Folkipedia

Get Started

sliki

Padstow

A village on the North coat of Cornwall and home of the annual May Day 'Obby 'Oss custom. There are two teams of dancers each with their own Hobby Horse. The dance is a procession of the Horses and characters known as Teasers who cajole the horses. The two rival horses meet at midday for a mock battle. Originally only one horse took part (Old 'Oss). A second (Blue 'Oss)was introduced recently (20th century).

The celebrations begin at midnight on May Day. 

 The music and song for the morning dance are familiar in the folk world (made popular by Steeleye Span):

Unite and unite and let us all unite,
For summer it is come unto day;
And whither we are going we all will unite
In the merry morning of May. 

Arise up, Mr. --, and joy you betide,
For summer is come unto day;
And bright is your bride that lays by your side
In the merry morning of May.

Arise up, Mrs. --, and gold be your ring,
For summer is come unto day;
And give to us a cup of ale, the merrier we shall sing
In the merry morning of May.

Arise up, Miss --, all in your smock of silk,
For summer is come unto day;
And all your body under as white as any milk,
In the merry morning of May. 

The young men of Padstow might, if they would,
For summer is come unto day;
They might have built a ship and gilded her with gold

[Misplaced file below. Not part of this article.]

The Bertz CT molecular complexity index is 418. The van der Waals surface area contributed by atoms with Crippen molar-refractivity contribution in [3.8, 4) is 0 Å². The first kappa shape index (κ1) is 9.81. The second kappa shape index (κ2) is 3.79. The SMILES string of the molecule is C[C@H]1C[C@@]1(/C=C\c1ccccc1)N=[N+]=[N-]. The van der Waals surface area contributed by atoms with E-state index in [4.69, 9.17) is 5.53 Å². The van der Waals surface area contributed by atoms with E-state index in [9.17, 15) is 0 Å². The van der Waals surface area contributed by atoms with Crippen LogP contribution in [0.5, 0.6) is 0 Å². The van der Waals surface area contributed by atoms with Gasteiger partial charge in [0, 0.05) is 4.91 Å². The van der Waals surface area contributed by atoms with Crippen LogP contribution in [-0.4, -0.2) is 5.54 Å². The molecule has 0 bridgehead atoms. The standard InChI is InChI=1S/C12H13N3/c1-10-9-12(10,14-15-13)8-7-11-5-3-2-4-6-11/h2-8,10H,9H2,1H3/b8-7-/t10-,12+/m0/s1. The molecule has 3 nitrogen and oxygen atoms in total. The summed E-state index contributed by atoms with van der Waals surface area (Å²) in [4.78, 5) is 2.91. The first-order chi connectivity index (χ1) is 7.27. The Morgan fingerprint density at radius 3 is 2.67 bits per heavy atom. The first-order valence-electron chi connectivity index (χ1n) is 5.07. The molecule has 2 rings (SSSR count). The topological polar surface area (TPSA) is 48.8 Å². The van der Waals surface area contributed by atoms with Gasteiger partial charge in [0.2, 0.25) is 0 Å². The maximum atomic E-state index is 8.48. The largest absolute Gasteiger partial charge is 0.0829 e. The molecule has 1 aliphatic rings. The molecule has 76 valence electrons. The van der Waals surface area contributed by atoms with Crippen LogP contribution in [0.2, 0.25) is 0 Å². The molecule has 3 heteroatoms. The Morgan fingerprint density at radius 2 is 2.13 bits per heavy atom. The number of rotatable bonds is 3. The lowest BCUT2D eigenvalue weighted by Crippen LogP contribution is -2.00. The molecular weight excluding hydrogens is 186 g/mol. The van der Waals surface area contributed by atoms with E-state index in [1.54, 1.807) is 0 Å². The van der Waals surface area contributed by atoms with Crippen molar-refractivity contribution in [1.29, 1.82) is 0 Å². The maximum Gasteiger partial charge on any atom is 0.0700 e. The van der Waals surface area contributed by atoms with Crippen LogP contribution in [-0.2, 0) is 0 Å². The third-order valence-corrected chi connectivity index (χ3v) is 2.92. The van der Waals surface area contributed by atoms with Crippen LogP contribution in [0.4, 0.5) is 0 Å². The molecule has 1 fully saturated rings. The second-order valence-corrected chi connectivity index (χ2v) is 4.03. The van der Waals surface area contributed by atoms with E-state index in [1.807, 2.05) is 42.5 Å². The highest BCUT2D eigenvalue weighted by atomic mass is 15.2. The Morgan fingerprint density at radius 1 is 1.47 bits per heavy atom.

In the merry morning of May.

Now fare you well, and we bid you good cheer,
For summer is come unto day;
We will come no mote unto your house before another year,
In the merry morning of May.

 At night they might sing:

Rise up, Mr. X, I know you well and fine,
for summer is a-come unto day.
You have a shilling in your purse and I wish it was in mine
In the merry morning of May.

 The Day Song for the Mumming aspect (Hal An Tow):

 Awake, St. George, our English knight,
For summer is a' come O, and winter is a go;
And every day God give us His grace
By day and by night O!
 
Where is St. George, where is he O?
He is out in his long boat all on the salt sea O!
And in every land O! the land where'er we go,
And for to fetch the summer home.
The summer and the May O,
For summer is a coming,
And winter is a go.
 
Where are the French dogs that make such boast O?
They shall eat the grey goose feather,
And we will cattle roast O !
And in every land O ! the land where'er we go,
The summer and the May O
 
Thou mightst have shown thy knavish face!
Thou mightst have tarried at home O !
But thou shalt be an old cuckold,
And thou shalt wear the horns O;
The summer and the May O.

With hal-an-tow and jolly rumble O,
For summer is a come O, and winter is a go,
And in every land O, the land where'er we go,
Up flies the kite, and down falls the lark O !
Aunt Ursula Birdhood she had an old ewe,
And she died in her own park O !
And for to fetch the summer home.